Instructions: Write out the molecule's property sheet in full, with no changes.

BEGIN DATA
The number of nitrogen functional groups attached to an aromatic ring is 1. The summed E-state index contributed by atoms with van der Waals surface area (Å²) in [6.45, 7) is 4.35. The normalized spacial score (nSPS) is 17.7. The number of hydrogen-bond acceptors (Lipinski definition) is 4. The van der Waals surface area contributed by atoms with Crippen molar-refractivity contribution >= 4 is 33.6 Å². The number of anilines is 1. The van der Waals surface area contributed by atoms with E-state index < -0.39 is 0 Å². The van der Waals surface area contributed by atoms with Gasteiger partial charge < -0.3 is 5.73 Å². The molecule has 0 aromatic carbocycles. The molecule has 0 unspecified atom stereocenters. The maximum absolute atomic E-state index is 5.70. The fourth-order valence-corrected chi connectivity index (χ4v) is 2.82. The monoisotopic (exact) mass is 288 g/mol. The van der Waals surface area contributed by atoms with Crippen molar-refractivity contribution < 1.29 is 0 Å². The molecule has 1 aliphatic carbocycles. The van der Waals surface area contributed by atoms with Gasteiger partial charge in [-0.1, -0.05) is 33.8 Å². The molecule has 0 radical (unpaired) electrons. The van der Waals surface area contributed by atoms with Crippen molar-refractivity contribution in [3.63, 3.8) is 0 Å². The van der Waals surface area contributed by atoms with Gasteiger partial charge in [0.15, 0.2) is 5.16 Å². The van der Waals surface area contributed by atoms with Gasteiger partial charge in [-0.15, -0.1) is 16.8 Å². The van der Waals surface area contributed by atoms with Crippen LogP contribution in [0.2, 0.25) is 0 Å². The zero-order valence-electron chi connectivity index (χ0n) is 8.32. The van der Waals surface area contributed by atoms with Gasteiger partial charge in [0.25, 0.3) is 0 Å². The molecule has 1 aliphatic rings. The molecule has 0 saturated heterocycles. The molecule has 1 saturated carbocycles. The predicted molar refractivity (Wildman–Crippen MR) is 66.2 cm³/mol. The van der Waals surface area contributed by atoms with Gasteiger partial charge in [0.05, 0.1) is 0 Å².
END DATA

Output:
The number of nitrogen functional groups attached to an aromatic ring is 1. The summed E-state index contributed by atoms with van der Waals surface area (Å²) in [6.45, 7) is 4.35. The normalized spacial score (nSPS) is 17.7. The number of hydrogen-bond acceptors (Lipinski definition) is 4. The van der Waals surface area contributed by atoms with Crippen molar-refractivity contribution >= 4 is 33.6 Å². The number of anilines is 1. The van der Waals surface area contributed by atoms with E-state index < -0.39 is 0 Å². The van der Waals surface area contributed by atoms with Gasteiger partial charge < -0.3 is 5.73 Å². The molecule has 0 aromatic carbocycles. The molecule has 0 unspecified atom stereocenters. The maximum absolute atomic E-state index is 5.70. The fourth-order valence-corrected chi connectivity index (χ4v) is 2.82. The monoisotopic (exact) mass is 288 g/mol. The van der Waals surface area contributed by atoms with Crippen molar-refractivity contribution < 1.29 is 0 Å². The molecule has 1 aliphatic carbocycles. The van der Waals surface area contributed by atoms with Gasteiger partial charge in [-0.1, -0.05) is 33.8 Å². The molecule has 0 radical (unpaired) electrons. The van der Waals surface area contributed by atoms with Crippen molar-refractivity contribution in [3.63, 3.8) is 0 Å². The van der Waals surface area contributed by atoms with Gasteiger partial charge in [0.15, 0.2) is 5.16 Å². The van der Waals surface area contributed by atoms with Gasteiger partial charge in [-0.15, -0.1) is 16.8 Å². The van der Waals surface area contributed by atoms with Crippen LogP contribution in [0.2, 0.25) is 0 Å². The zero-order valence-electron chi connectivity index (χ0n) is 8.32. The van der Waals surface area contributed by atoms with Gasteiger partial charge in [0.25, 0.3) is 0 Å². The molecule has 1 aliphatic rings. The molecule has 0 saturated heterocycles. The molecule has 1 saturated carbocycles. The predicted molar refractivity (Wildman–Crippen MR) is 66.2 cm³/mol. The van der Waals surface area contributed by atoms with Gasteiger partial charge in [0.05, 0.1) is 0 Å².